For my part, I will do everything I can to see that our service men and women continue to receive the recognition and the respect that is their due. They have earned it. And I will continue and maximize my effort to work with the Congress to keep our Armed Forces supplied with the best and the most modern weapons, training, and equipment in the world today.

In the short time that I have been here at Fort Benning, I have seen and felt the pride and the vitality of the modern volunteer soldier. Last week I had the privilege to fly to West Point to give the graduation address. My old friend and former colleague in the Congress, Secretary Callaway, was along then as he is today. I asked Bo, while we were in Air Force One, how the all-volunteer force was doing. Well, it is a good thing it was a short flight— [laughter] —because when Bo gets talking about the success of the all-volunteer Army, he just won’t quit. But I can see here today why Bo is so excited, and I am glad to share that enthusiasm.

From my days in the Congress, I can well remember the spirited debate and the concern expressed over the establishment of an all-volunteer Army. An allvolunteer Army of 782,000 soldiers was considered by many as impractical at best and impossible at worst. I can vividly remember one of my Congressional colleagues saying, "The only way to get good volunteers... is to draft them."

Well, as so often happens, the doubters were wrong. Today’s Army is not only an army of volunteers; it is most importantly an army of winners, and we are proud of them. It is truly representative of all of the American people. As a matter of fact, the Army is attracting better educated, better qualified, higher skilled young men and women into its ranks than ever before. And most importantly, from what I see here today and have observed elsewhere, this new Army has kept intact that esprit de corps which 200 years of history and tradition have instilled.

Seeing so many flags proudly flying here reminds me of the fact that, besides being an important anniversary of the Army, today is also Flag Day. As I travel across America, I am proud to see that more and more people are displaying flags in their yards, on their cars, their places of business. Perhaps the spirit of the Bicentennial has caught on.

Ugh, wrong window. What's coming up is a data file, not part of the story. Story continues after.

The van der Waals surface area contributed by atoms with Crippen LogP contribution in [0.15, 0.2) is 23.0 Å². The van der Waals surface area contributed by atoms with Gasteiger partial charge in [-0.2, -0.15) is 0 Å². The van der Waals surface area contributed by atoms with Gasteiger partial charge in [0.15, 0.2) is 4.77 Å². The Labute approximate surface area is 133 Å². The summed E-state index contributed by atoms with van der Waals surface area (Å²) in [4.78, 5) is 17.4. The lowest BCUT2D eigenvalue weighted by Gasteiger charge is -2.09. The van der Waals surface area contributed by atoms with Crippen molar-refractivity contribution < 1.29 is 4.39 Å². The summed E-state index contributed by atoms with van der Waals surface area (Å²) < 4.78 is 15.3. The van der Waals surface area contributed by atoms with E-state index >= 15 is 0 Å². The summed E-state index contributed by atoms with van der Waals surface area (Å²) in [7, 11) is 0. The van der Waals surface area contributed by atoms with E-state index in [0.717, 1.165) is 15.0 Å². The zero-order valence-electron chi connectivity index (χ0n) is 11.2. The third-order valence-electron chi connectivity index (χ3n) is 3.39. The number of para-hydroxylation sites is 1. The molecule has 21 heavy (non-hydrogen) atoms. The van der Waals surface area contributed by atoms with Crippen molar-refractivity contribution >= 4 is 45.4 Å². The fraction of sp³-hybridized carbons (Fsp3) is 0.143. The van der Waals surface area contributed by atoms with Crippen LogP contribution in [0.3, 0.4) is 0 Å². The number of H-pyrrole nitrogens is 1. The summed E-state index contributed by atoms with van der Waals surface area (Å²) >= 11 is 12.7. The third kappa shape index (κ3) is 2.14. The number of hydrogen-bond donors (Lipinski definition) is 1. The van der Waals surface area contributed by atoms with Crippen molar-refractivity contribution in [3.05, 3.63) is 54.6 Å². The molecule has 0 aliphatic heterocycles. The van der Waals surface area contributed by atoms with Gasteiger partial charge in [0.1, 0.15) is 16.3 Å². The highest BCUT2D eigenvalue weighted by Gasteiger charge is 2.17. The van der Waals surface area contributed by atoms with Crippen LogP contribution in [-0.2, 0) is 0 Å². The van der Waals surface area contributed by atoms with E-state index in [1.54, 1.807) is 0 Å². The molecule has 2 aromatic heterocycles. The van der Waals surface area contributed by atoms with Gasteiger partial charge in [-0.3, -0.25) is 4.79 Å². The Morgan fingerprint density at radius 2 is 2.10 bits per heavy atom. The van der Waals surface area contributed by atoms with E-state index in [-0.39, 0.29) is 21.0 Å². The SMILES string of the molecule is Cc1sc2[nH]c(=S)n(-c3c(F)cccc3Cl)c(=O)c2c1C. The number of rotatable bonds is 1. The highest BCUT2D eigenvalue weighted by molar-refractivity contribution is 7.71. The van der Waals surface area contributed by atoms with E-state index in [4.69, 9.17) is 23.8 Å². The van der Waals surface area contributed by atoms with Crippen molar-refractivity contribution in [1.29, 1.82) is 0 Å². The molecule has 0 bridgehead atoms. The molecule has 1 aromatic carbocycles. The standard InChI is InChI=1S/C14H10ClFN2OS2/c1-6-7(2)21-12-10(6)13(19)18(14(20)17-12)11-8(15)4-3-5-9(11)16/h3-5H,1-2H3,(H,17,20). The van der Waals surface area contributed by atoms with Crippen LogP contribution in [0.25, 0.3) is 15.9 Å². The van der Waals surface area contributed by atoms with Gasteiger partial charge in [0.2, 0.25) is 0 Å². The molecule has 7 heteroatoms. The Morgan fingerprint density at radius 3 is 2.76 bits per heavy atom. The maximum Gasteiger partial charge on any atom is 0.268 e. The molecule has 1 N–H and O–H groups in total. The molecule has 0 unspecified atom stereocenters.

Whatever the reason, let us never forget that the flag we honor today embodies 200 years of experiences of great people. It symbolizes the Nation’s history. As President Woodrow Wilson said in a quote concerning the flag, "No man can rightly serve under that flag who has not caught some of _the meaning of that history." Each of us in our daily lives, in our sense of patriotism and purpose, can add to that history and the flag that embodies it.

For when you get right down to it, the most remarkable thing about America is not the fact that we have produced great leaders. Other nations and other civilizations have done as much. What is unique is the way in which generation after generation of Americans—working men and women from all national, racial, regional, and religious backgrounds—have joined together to build a new nation and new lives for themselves. The great lesson of America is that in a free society like ours, the so-called common man can rise to uncommon heights of heroism, sacrifice, and achievement.

That is what the American flag stood for 200 years ago and what it still stands for today—the integrity and the worth of the individual citizen. And that is what each of us is sworn to defend.

From 13 stars, the flag has grown to 50. From 13 coastal colonies on the edge of an untamed continent, America has grown into the most productive, strongest, and freest nation in the global history.

But strength of spirit is every bit as important as wealth and territory and industrial power. What the American flag will stand for tomorrow depends on each of us today. If we live up to the trust of this Nation’s founders and to the dedication of its men in uniform—and I am confident that we will—then the flag and the Nation we pass on to posterity will still justify Oliver Wendell Holmes’ eloquently stated vision—in the words of "One flag, one land . . . one hand, one Nation, evermore !"
Thank you very much.

NOTE: The President spoke at 10:17 a.m. at York Field. He was introduced by Maj. Gen. Thomas M. Tarpley, Commanding General, Fort Benning.


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Chicago: Gerald R. Ford, "329 Remarks at Ceremonies Commemorating the Bicentennial of the United States Army at Fort Benning, Georgia.," Public Papers of Gerald R. Ford, 1975 in Federal Register Division. National Archives and Records Service, Public Papers of the Presidents of the United States, Gerald R. Ford, 1975 (Washington, D.C.: Government Printing Office, 1956-), P.2020 816. Original Sources, accessed July 18, 2024,

MLA: Ford, Gerald R. "329 Remarks at Ceremonies Commemorating the Bicentennial of the United States Army at Fort Benning, Georgia." Public Papers of Gerald R. Ford, 1975, in Federal Register Division. National Archives and Records Service, Public Papers of the Presidents of the United States, Gerald R. Ford, 1975 (Washington, D.C.: Government Printing Office, 1956-), P.2020, page 816. Original Sources. 18 Jul. 2024.

Harvard: Ford, GR, '329 Remarks at Ceremonies Commemorating the Bicentennial of the United States Army at Fort Benning, Georgia.' in Public Papers of Gerald R. Ford, 1975. cited in , Federal Register Division. National Archives and Records Service, Public Papers of the Presidents of the United States, Gerald R. Ford, 1975 (Washington, D.C.: Government Printing Office, 1956-), P.2020, pp.816. Original Sources, retrieved 18 July 2024, from